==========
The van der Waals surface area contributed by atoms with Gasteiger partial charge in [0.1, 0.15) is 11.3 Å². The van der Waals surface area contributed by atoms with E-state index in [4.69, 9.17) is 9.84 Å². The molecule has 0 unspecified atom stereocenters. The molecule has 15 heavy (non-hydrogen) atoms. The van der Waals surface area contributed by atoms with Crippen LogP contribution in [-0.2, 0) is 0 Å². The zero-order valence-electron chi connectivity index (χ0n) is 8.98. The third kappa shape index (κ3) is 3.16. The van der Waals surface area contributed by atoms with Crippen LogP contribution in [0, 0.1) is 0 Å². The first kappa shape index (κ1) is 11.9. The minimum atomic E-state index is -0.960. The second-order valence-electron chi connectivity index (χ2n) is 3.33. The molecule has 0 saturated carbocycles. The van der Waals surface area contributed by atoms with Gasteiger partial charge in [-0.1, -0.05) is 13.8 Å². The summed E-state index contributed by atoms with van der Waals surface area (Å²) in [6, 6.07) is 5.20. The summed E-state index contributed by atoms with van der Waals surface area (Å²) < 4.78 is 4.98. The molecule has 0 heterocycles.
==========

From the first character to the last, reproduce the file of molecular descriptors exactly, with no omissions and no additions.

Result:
The van der Waals surface area contributed by atoms with Gasteiger partial charge in [0.1, 0.15) is 11.3 Å². The van der Waals surface area contributed by atoms with E-state index in [4.69, 9.17) is 9.84 Å². The molecule has 0 unspecified atom stereocenters. The molecule has 15 heavy (non-hydrogen) atoms. The van der Waals surface area contributed by atoms with Crippen LogP contribution in [-0.2, 0) is 0 Å². The zero-order valence-electron chi connectivity index (χ0n) is 8.98. The third kappa shape index (κ3) is 3.16. The van der Waals surface area contributed by atoms with Crippen LogP contribution in [0, 0.1) is 0 Å². The first kappa shape index (κ1) is 11.9. The minimum atomic E-state index is -0.960. The second-order valence-electron chi connectivity index (χ2n) is 3.33. The molecule has 0 saturated carbocycles. The van der Waals surface area contributed by atoms with Gasteiger partial charge in [-0.1, -0.05) is 13.8 Å². The summed E-state index contributed by atoms with van der Waals surface area (Å²) in [6, 6.07) is 5.20. The summed E-state index contributed by atoms with van der Waals surface area (Å²) < 4.78 is 4.98. The molecule has 0 heterocycles.